It’s easy to believe that when it comes to hydration, more is always better.
We’ve all heard that the body is made mostly of water and that we should drink about eight glasses of water a day.
We’re told that drinking copious amounts of water can clear our skin, heal our colds, and aid in weight loss. And everyone seems to own a giant reusable water bottle these days, refilling constantly. So, shouldn’t we be chugging H2O at every opportunity?
Although getting enough water is very important for your overall health, it’s also possible (though uncommon) to consume too much.
Dehydration may always be in the spotlight, but overhydration also has some serious adverse health effects.
Here’s a look at what happens when you drink too much water, who’s at risk, and how to ensure you stay properly — but not overly — hydrated.
Staying hydrated is important for bodily functions like blood pressure, heart rate, muscle performance, and cognition.
However, “proper hydration” is notoriously difficult to define. Fluid needs vary by age, sex, diet, activity level, and even the weather.
Health conditions like kidney disease and pregnancy can also alter the amount of water a person should drink each day. Certain medications can affect the body’s fluid balance, too. Even your own individual hydration needs can change from day to day.
In general, most experts recommend calculating half your weight and drinking that number of ounces per day. For example, a 150-pound person could strive for a daily total of 75 ounces (oz.), or 2.2 liters (L).
The Dietary Reference IntakeTrusted Source from the Institute of Medicine also offers guidelines for adequate water consumption for children and adults.
Adequate daily water intake by age
- Children ages 1 to 3: 1.3 L (44 oz.)
- Children ages 4 to 8: 1.7 L (57 oz.)
- Males ages 9 to 13: 2.4 L (81 oz.)
- Males ages 14 to 18: 3.3 L (112 oz.)
- Males ages 19 and older: 3.7 L (125 oz.)
- Females ages 9 to 13: 2.1 L (71 oz.)
- Females ages 14 to 18: 2.3 L (78 oz.)
- Females ages 19 and older: 2.7 L (91 oz.)
These target amounts include not only water and other fluids you drink, but water from food sources as well. A number of foods can provide liquids. Foods like soups and popsicles are recognizable sources, but less obvious items like fruits, vegetables, and dairy products also contain significant amounts of water.
So, you don’t need to only chug H2O to stay hydrated. In fact, other fluids can contain necessary nutrients you don’t get from regular water that are important for your health.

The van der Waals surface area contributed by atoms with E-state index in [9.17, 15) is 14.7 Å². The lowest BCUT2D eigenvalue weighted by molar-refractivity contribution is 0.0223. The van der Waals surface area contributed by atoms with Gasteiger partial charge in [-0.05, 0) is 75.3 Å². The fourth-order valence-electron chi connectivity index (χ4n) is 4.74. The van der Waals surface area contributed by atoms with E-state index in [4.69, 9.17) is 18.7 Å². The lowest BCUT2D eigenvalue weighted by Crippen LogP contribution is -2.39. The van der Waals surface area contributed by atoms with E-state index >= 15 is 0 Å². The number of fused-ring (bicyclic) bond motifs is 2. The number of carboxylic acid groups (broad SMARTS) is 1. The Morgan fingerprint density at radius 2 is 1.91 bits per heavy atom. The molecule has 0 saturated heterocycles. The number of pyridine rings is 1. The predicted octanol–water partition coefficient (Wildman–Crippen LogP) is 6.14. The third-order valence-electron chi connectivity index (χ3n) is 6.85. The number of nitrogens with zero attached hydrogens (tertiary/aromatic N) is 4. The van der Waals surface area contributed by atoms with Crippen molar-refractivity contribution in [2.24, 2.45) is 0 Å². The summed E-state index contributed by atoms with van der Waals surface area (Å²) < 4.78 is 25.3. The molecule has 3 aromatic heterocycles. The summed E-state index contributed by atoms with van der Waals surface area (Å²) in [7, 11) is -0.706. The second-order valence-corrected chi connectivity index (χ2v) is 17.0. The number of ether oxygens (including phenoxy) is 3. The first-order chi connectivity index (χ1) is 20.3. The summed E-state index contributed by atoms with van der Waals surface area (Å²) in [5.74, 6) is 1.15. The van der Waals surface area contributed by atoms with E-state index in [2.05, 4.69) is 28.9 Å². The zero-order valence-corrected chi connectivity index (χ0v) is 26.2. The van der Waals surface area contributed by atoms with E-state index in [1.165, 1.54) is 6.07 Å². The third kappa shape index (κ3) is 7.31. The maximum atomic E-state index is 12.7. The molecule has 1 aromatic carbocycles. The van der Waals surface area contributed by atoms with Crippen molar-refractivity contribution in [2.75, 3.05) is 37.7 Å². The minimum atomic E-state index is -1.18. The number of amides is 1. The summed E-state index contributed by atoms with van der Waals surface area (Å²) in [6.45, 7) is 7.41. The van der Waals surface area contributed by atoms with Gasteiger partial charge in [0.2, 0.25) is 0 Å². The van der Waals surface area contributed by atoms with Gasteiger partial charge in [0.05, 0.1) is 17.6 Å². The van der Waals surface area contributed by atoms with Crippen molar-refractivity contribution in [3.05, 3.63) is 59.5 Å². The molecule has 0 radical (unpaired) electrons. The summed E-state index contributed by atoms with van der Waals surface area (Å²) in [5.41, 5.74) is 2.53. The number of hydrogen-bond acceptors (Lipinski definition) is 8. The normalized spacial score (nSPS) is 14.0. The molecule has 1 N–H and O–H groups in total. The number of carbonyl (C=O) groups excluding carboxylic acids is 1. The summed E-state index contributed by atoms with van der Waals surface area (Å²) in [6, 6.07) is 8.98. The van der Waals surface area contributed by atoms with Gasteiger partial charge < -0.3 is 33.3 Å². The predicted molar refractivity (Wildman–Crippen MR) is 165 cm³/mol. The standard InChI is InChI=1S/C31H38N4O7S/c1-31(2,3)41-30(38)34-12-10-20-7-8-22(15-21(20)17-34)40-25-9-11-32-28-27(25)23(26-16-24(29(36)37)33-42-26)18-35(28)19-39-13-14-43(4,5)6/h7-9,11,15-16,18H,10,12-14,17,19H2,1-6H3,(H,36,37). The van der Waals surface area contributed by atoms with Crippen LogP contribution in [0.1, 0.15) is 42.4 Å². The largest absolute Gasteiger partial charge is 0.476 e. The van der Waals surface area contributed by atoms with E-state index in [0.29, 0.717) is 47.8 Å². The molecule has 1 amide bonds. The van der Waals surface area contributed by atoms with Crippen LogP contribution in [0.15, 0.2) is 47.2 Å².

While we all need plenty of water to maintain good health, the body has its limits. In rare cases, overloading on fluids can come with dangerous consequences.
So, how much is too much? There’s no hard number, since factors like age and preexisting health conditions can play a role, but there is a general limit.
“A normal person with normal kidneys can drink [roughly] as much as 17 liters of water (34 16-oz. bottles) if taken in slowly without changing their serum sodium,” says nephrologist Dr. John Maesaka.
“The kidneys will excrete all of the excess water fairly promptly,” Maesaka says. However, the general rule is that the kidneys can only excrete about 1 liter an hour. So the speed at which someone drinks water can also change the body’s tolerance for excess water.
If you drink too much too fast, or your kidneys don’t work properly, you may reach a state of overhydration sooner.
The body strives to constantly maintain a state of balance. One part of this is the ratio of fluid to electrolytes in the bloodstream.
We all need certain amounts of electrolytes like sodium, potassium, chloride, and magnesium in our bloodstream to keep our muscles contracting, nervous system functioning, and body’s acid-base levels in check.
When you drink too much water, it can disrupt this delicate ratio and throw off the balance — which is, unsurprisingly, not a good thing.
The electrolyte of most concern with overhydration is sodium. Too much fluid will dilute the amount of sodium in the bloodstream, leading to abnormally low levels, called hyponatremia.
Symptoms of hyponatremia may be mild at first, such as a feeling of nausea or bloating. Symptoms can become severe, especially when sodium levels suddenly drop. Serious symptoms include:
- unsteady gait